Online resources about the Irish in Quebec

In addition to the usual sources, such as census records, births, marriages and deaths, and city directories, there are other resources that can help us with our family research. Here are some online resources that may help you gain a better understanding of your Irish ancestors who lived in Quebec.

1. The Famine, Emigration, and Grosse-Île

Grosse Île and the Irish Memorial National Historic Site of Canada. Parks Canada’s website provides the history of the quarantine station at Grosse-Île and the names of about 6,000 people, many of them Irish, who died on Grosse-Île or on the boats.

In Quarantine: Life and Death on Grosse Île – 1832-1937. Through a variety of documents digitized by Library and Archives Canada, such as lists of births and deaths at sea, hospital registers, journals, letters, photos and maps, this website tells the story of the quarantine station and the individuals who experienced life on the island. There is also a database of digitized documents related to the immigrants on Grosse-Île.

Irish Famine. This website contains sections on Grosse-Île, orphans in Quebec, table of deaths, economic and social impact of the famine on Canada, videos, and lesson guides for teachers.

The Grosse-Isle Tragedy 1847. This 1909 book by J.A. Jordan is worth a look if just for the many photos and the chapter, On the Emigrant Ships, on page 35.

The Irish Emigration of 1847 and Its Canadian Consequences. Note the books and articles listed in the bibliography at the end of this article by the Rev. John A. Gallagher. Several are available online by Googling.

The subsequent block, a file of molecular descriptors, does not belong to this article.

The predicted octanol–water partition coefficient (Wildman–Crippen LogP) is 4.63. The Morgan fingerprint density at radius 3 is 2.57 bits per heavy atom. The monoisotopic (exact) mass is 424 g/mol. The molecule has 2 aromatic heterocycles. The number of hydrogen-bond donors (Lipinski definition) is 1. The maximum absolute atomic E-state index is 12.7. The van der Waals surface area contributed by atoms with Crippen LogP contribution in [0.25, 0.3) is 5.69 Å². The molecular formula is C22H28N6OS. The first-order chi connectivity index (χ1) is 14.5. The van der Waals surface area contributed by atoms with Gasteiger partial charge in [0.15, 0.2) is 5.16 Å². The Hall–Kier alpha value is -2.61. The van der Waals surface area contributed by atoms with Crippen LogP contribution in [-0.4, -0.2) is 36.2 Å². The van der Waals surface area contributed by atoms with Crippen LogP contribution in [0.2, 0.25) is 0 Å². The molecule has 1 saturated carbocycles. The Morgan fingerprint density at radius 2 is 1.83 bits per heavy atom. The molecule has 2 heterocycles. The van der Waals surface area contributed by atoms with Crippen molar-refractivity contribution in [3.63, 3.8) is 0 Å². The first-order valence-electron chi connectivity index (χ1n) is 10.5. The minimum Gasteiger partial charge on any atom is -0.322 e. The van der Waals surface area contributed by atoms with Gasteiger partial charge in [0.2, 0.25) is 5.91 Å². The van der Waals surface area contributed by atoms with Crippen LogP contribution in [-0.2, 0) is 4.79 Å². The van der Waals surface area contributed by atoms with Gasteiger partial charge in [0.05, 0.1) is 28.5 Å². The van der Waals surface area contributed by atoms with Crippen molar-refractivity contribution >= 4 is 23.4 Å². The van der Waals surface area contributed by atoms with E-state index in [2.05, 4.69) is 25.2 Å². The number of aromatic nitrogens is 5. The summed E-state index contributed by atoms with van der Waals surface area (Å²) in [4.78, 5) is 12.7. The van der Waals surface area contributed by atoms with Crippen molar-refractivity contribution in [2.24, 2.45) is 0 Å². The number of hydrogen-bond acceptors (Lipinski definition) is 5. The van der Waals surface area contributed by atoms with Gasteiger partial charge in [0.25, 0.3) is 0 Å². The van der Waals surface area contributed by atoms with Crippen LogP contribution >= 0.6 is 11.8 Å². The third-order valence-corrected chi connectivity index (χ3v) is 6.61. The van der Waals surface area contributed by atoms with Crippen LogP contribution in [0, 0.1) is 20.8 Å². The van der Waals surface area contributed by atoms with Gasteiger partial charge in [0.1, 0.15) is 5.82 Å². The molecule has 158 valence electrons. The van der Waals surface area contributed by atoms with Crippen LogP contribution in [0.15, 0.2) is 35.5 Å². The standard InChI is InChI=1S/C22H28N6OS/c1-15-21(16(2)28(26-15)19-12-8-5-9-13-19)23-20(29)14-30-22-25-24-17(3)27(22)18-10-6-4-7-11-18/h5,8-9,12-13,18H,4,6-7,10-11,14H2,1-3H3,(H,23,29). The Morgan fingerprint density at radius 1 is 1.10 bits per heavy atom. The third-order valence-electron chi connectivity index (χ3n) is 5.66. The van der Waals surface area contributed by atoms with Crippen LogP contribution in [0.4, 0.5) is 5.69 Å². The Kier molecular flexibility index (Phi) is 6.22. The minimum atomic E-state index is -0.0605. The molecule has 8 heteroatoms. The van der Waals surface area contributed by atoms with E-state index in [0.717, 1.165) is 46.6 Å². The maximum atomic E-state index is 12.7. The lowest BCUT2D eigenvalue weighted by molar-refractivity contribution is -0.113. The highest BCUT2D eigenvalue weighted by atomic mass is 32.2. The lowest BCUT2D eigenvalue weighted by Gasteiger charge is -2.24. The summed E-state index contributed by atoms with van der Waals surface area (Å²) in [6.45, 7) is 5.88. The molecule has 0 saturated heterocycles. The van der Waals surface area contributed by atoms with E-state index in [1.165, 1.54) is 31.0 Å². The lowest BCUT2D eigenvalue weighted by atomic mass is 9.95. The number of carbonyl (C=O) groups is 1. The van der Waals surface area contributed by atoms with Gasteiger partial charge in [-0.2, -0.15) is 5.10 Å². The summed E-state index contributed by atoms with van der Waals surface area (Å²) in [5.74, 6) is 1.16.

2. Irish in Quebec

À la carte – Mapping the Heritage of Quebec’s English-Speaking Community. The Morrin Centre has created a listing with descriptions of churches, schools, and hospitals frequented by the English-speaking community in Quebec City. Click on Complete Listings for more info.

The Establishment of St. Patrick’s Church in Sherbrooke, Quebec. This paper by Mrs. L.E. Codere describes the development and influence of St. Patrick’s Church through 57 years.

Frampton Irish. This website about the Irish who settled in Frampton in Quebec’s Eastern Townships contains an index of 12,600 names. The section, Irish Life, is a 62-page history of the Irish in Frampton by Patrick M. Redmond and it includes maps showing where families lived.

Genealogies of Val-Cartier. Patricia Balkcom has assembled an index of names, transcriptions of wills, court records, and emigration from Ireland and other countries.

Irish Heritage in Quebec. This organization was founded in 1973 by Marianna O’Gallagher and several members of Quebec City’s Irish community. They will help you with your Irish family history in the area. The website is worth a browse.

The Irish in Quebec. Rev. Brother Memorian Sheehy begins this 13-page paper with the story about the arrival of the first Irish in Quebec City in 1710. The chapter, The Immigration Era, describes the different waves of Irish immigration and where they settled.

St. Columban – Irish. This site is dedicated to all the Irish immigrants who came to Canada in the early 1820s and settled in the Village of St. Columban, northwest of Montreal.